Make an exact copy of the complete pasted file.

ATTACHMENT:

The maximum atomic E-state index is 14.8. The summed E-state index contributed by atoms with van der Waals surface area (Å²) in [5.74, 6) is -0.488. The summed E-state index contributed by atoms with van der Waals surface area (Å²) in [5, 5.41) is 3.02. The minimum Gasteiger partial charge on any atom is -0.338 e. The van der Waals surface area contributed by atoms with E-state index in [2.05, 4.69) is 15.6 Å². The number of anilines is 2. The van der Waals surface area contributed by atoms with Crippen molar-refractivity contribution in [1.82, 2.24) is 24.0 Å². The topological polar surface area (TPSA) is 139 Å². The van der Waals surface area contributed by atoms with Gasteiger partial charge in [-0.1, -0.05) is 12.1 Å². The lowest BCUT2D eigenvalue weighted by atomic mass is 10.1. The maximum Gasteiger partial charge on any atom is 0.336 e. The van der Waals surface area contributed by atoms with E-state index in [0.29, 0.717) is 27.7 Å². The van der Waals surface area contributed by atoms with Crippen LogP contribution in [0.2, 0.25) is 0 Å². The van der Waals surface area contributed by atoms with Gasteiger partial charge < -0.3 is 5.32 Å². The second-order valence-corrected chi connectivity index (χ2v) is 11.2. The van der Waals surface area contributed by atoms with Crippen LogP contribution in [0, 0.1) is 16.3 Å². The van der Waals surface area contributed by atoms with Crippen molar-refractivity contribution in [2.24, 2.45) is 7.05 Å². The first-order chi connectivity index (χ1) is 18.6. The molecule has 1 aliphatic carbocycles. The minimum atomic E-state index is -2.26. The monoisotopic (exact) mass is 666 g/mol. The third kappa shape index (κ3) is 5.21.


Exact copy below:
The maximum atomic E-state index is 14.8. The summed E-state index contributed by atoms with van der Waals surface area (Å²) in [5.74, 6) is -0.488. The summed E-state index contributed by atoms with van der Waals surface area (Å²) in [5, 5.41) is 3.02. The minimum Gasteiger partial charge on any atom is -0.338 e. The van der Waals surface area contributed by atoms with E-state index in [2.05, 4.69) is 15.6 Å². The number of anilines is 2. The van der Waals surface area contributed by atoms with Crippen molar-refractivity contribution in [1.82, 2.24) is 24.0 Å². The topological polar surface area (TPSA) is 139 Å². The van der Waals surface area contributed by atoms with Gasteiger partial charge in [-0.1, -0.05) is 12.1 Å². The lowest BCUT2D eigenvalue weighted by atomic mass is 10.1. The maximum Gasteiger partial charge on any atom is 0.336 e. The van der Waals surface area contributed by atoms with E-state index in [0.29, 0.717) is 27.7 Å². The van der Waals surface area contributed by atoms with Crippen LogP contribution in [0.2, 0.25) is 0 Å². The van der Waals surface area contributed by atoms with Gasteiger partial charge < -0.3 is 5.32 Å². The second-order valence-corrected chi connectivity index (χ2v) is 11.2. The van der Waals surface area contributed by atoms with Crippen LogP contribution in [0, 0.1) is 16.3 Å². The van der Waals surface area contributed by atoms with Crippen molar-refractivity contribution in [2.24, 2.45) is 7.05 Å². The first-order chi connectivity index (χ1) is 18.6. The molecule has 1 aliphatic carbocycles. The minimum atomic E-state index is -2.26. The monoisotopic (exact) mass is 666 g/mol. The third kappa shape index (κ3) is 5.21.